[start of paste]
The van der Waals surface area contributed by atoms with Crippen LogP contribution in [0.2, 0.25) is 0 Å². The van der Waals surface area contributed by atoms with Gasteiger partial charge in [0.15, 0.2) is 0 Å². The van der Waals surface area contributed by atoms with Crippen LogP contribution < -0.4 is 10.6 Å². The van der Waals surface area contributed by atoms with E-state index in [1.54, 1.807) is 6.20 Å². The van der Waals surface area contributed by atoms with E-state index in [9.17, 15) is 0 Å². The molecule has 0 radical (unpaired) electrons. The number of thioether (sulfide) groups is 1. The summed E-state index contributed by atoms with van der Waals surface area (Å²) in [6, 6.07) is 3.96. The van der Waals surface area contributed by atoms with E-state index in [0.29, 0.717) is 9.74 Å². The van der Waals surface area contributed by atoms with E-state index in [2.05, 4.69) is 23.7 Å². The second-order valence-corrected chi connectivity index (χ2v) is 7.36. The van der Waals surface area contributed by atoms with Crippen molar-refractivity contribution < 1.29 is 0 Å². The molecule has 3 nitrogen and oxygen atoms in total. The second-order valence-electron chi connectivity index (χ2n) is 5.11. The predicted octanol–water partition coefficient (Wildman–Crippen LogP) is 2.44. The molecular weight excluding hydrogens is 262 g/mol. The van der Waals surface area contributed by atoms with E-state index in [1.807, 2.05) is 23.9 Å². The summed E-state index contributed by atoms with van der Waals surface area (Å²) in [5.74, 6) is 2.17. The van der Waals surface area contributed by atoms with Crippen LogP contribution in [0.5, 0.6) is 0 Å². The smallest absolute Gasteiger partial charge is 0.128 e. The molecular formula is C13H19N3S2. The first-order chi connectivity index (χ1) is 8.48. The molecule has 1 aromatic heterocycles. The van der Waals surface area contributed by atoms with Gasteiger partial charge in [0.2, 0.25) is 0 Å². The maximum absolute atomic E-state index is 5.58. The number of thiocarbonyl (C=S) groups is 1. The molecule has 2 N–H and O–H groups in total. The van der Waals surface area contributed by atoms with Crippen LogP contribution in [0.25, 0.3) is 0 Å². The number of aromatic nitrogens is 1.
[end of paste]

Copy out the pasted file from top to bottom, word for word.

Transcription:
The van der Waals surface area contributed by atoms with Crippen LogP contribution in [0.2, 0.25) is 0 Å². The van der Waals surface area contributed by atoms with Gasteiger partial charge in [0.15, 0.2) is 0 Å². The van der Waals surface area contributed by atoms with Crippen LogP contribution < -0.4 is 10.6 Å². The van der Waals surface area contributed by atoms with E-state index in [1.54, 1.807) is 6.20 Å². The van der Waals surface area contributed by atoms with E-state index in [9.17, 15) is 0 Å². The molecule has 0 radical (unpaired) electrons. The number of thioether (sulfide) groups is 1. The summed E-state index contributed by atoms with van der Waals surface area (Å²) in [6, 6.07) is 3.96. The van der Waals surface area contributed by atoms with E-state index in [0.29, 0.717) is 9.74 Å². The van der Waals surface area contributed by atoms with E-state index in [2.05, 4.69) is 23.7 Å². The second-order valence-corrected chi connectivity index (χ2v) is 7.36. The van der Waals surface area contributed by atoms with Crippen molar-refractivity contribution < 1.29 is 0 Å². The molecule has 3 nitrogen and oxygen atoms in total. The second-order valence-electron chi connectivity index (χ2n) is 5.11. The predicted octanol–water partition coefficient (Wildman–Crippen LogP) is 2.44. The molecular weight excluding hydrogens is 262 g/mol. The van der Waals surface area contributed by atoms with E-state index in [1.807, 2.05) is 23.9 Å². The summed E-state index contributed by atoms with van der Waals surface area (Å²) in [5.74, 6) is 2.17. The van der Waals surface area contributed by atoms with Crippen LogP contribution in [0.5, 0.6) is 0 Å². The smallest absolute Gasteiger partial charge is 0.128 e. The molecular formula is C13H19N3S2. The first-order chi connectivity index (χ1) is 8.48. The molecule has 1 aromatic heterocycles. The van der Waals surface area contributed by atoms with Gasteiger partial charge in [0.2, 0.25) is 0 Å². The maximum absolute atomic E-state index is 5.58. The number of thiocarbonyl (C=S) groups is 1. The molecule has 2 N–H and O–H groups in total. The van der Waals surface area contributed by atoms with Crippen LogP contribution in [0.25, 0.3) is 0 Å². The number of aromatic nitrogens is 1.